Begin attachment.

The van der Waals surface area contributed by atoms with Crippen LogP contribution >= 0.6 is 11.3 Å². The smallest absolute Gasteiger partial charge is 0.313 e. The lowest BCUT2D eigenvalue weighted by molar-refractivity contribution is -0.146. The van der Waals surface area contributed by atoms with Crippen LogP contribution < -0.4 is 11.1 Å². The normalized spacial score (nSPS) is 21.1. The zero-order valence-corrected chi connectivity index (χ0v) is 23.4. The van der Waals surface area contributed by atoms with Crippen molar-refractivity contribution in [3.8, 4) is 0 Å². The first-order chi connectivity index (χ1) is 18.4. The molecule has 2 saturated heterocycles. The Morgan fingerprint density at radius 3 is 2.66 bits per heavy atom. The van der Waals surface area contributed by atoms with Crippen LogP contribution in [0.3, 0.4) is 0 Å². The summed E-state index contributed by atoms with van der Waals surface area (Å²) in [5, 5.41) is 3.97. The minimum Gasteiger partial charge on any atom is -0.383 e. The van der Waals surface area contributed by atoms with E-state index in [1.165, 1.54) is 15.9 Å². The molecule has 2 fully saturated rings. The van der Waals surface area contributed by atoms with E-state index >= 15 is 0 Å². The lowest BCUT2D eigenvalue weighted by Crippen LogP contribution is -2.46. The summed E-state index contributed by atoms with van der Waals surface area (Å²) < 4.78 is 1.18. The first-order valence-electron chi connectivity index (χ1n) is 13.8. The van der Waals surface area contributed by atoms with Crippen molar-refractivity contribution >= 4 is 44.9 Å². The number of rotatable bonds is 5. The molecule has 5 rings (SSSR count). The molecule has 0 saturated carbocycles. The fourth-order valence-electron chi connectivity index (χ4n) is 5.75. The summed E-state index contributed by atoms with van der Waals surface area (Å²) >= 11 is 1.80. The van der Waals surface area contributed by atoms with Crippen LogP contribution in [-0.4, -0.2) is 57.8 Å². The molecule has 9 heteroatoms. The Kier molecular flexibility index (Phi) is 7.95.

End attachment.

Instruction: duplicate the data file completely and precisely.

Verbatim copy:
The van der Waals surface area contributed by atoms with Crippen LogP contribution >= 0.6 is 11.3 Å². The smallest absolute Gasteiger partial charge is 0.313 e. The lowest BCUT2D eigenvalue weighted by molar-refractivity contribution is -0.146. The van der Waals surface area contributed by atoms with Crippen LogP contribution < -0.4 is 11.1 Å². The normalized spacial score (nSPS) is 21.1. The zero-order valence-corrected chi connectivity index (χ0v) is 23.4. The van der Waals surface area contributed by atoms with Crippen molar-refractivity contribution in [3.8, 4) is 0 Å². The first-order chi connectivity index (χ1) is 18.4. The molecule has 2 saturated heterocycles. The Morgan fingerprint density at radius 3 is 2.66 bits per heavy atom. The van der Waals surface area contributed by atoms with Crippen LogP contribution in [0.3, 0.4) is 0 Å². The summed E-state index contributed by atoms with van der Waals surface area (Å²) in [5, 5.41) is 3.97. The minimum Gasteiger partial charge on any atom is -0.383 e. The van der Waals surface area contributed by atoms with E-state index in [1.165, 1.54) is 15.9 Å². The molecule has 2 fully saturated rings. The van der Waals surface area contributed by atoms with E-state index >= 15 is 0 Å². The lowest BCUT2D eigenvalue weighted by Crippen LogP contribution is -2.46. The summed E-state index contributed by atoms with van der Waals surface area (Å²) < 4.78 is 1.18. The first-order valence-electron chi connectivity index (χ1n) is 13.8. The van der Waals surface area contributed by atoms with Crippen molar-refractivity contribution >= 4 is 44.9 Å². The number of rotatable bonds is 5. The molecule has 5 rings (SSSR count). The molecule has 0 saturated carbocycles. The fourth-order valence-electron chi connectivity index (χ4n) is 5.75. The summed E-state index contributed by atoms with van der Waals surface area (Å²) >= 11 is 1.80. The van der Waals surface area contributed by atoms with Crippen LogP contribution in [-0.4, -0.2) is 57.8 Å². The molecule has 9 heteroatoms. The Kier molecular flexibility index (Phi) is 7.95.